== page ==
Data analysis benefits for better energy management

Data analysis holds the key to effective energy management, but it remains a potential stumbling block for many companies.

By David Bean December 10, 2023
Courtesy: CE Europe

Data analysis insights

  • There is a critical role of data analysis in energy management for manufacturers in Europe, emphasizing the need to transform complex data into actionable insights to tackle challenges like volatile supplies and fluctuating government support​​.
  • Manufacturers face struggles with data analysis due to issues like varying data sources, limited historical data access and data in multiple formats.

Energy management has fast become one of the most pressing challenges for manufacturers across Europe. With volatile supplies and varying levels of government support, failure to grasp energy consumption at plant level can have serious knock-on effects on both profit margins and carbon emissions. Whilst data holds the key, demystifying it into actionable insight remains a stumbling block for many.

In manufacturing, there is little room for assumption. While there are thousands of data acquisition points in any given facility, collating this data in a way that can deliver meaningful change remains a big problem for many manufacturers.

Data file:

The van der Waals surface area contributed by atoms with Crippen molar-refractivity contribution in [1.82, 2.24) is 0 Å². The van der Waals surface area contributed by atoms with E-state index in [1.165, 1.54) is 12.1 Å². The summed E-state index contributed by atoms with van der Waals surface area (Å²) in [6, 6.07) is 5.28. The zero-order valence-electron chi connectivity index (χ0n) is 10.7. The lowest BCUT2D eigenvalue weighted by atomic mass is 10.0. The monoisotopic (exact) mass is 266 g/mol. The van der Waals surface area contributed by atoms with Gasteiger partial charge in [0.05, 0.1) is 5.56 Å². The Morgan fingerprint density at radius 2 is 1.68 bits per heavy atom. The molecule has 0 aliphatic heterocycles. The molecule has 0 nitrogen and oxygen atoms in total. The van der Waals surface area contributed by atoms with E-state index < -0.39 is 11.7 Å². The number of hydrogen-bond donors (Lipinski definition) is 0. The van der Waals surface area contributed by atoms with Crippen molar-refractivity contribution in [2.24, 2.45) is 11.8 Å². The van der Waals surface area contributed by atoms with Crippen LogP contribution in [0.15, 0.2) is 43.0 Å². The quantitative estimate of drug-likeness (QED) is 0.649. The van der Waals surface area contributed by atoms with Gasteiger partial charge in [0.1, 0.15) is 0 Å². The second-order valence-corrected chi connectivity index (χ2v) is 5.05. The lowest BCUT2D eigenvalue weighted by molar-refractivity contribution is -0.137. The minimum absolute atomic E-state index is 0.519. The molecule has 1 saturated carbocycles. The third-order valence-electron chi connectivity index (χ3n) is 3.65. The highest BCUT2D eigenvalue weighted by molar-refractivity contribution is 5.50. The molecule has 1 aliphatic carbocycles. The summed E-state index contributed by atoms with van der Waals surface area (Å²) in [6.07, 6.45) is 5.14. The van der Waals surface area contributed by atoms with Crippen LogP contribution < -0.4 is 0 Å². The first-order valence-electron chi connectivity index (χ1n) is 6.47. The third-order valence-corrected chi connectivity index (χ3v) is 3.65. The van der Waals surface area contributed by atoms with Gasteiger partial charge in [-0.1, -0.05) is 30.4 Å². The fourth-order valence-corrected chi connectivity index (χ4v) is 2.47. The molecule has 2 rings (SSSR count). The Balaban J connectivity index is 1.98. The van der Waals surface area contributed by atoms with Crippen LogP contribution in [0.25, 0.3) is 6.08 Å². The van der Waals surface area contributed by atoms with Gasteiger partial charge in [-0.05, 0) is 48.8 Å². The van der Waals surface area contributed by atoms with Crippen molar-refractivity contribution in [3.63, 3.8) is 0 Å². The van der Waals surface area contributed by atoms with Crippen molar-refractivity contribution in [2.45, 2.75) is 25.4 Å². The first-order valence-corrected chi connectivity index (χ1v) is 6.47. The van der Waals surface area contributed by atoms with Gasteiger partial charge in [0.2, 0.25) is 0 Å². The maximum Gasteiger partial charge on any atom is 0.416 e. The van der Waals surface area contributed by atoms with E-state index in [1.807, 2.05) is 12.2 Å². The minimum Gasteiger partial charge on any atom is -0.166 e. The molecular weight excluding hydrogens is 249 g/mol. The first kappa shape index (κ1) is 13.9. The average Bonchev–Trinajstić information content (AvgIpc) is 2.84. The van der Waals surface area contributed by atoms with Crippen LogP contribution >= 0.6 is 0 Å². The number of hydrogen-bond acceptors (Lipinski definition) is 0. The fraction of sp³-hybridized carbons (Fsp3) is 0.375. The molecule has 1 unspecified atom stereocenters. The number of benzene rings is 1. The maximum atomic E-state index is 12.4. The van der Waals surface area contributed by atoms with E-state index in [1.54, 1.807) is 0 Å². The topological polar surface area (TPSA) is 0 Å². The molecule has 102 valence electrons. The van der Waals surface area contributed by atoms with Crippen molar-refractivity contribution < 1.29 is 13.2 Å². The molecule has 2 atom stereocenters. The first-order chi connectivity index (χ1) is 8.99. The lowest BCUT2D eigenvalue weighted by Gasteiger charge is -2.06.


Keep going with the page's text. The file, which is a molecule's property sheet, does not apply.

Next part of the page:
One of the principal reasons manufacturers struggle is due to inefficient data analysis. If there are different data sources, limited access to historical data, or data stored in multiple file formats, it requires significant to untangle. Such an approach creates additional responsibilities for the workforce and is often prone to human error and imprecise measurement, neither of which is conducive to proper analysis. What’s more, if a long-serving team member leaves, they will take their experience and understanding of any bespoke data analysis processes with them. This then requires a new team member to be brought up to speed on a system which is already inherently flawed.

Built-in connectivity

Courtesy: CE Europe

Courtesy: CE Europe

Fortunately, most modern hardware will have an element of built-in connectivity which can provide critical information and even perform an element of self-diagnosis. The key is creating an ecosystem which allows data — both real time and historical — from multiple different protocols and devices to be collected in a uniform way.  Once the collection process has been established at edge level, it is much easier to implement an effective digitalization program which aggregates and visualizes data in a way that can lead to meaningful energy reduction decisions at enterprise level.

While getting a more granular understanding of production data can help manufacturers make better energy management decisions, integrating building facilities data into one SCADA solution can provide a more holistic view on total site consumption.

This may sound complex, but the reality is that an energy monitoring system could be as straightforward as installing energy meters and connecting them to a master PLC and SCADA system — it can be set-up in a matter of days.

Given the current uncertainty surrounding the energy market, the real question manufacturers should be asking isn’t whether they can afford it; but whether they can afford not to.

– This originally appeared on Control Engineering Europe.

Original content can be found at CE Europe.


Author Bio: David Bean is solutions manager at Mitsubishi Electric.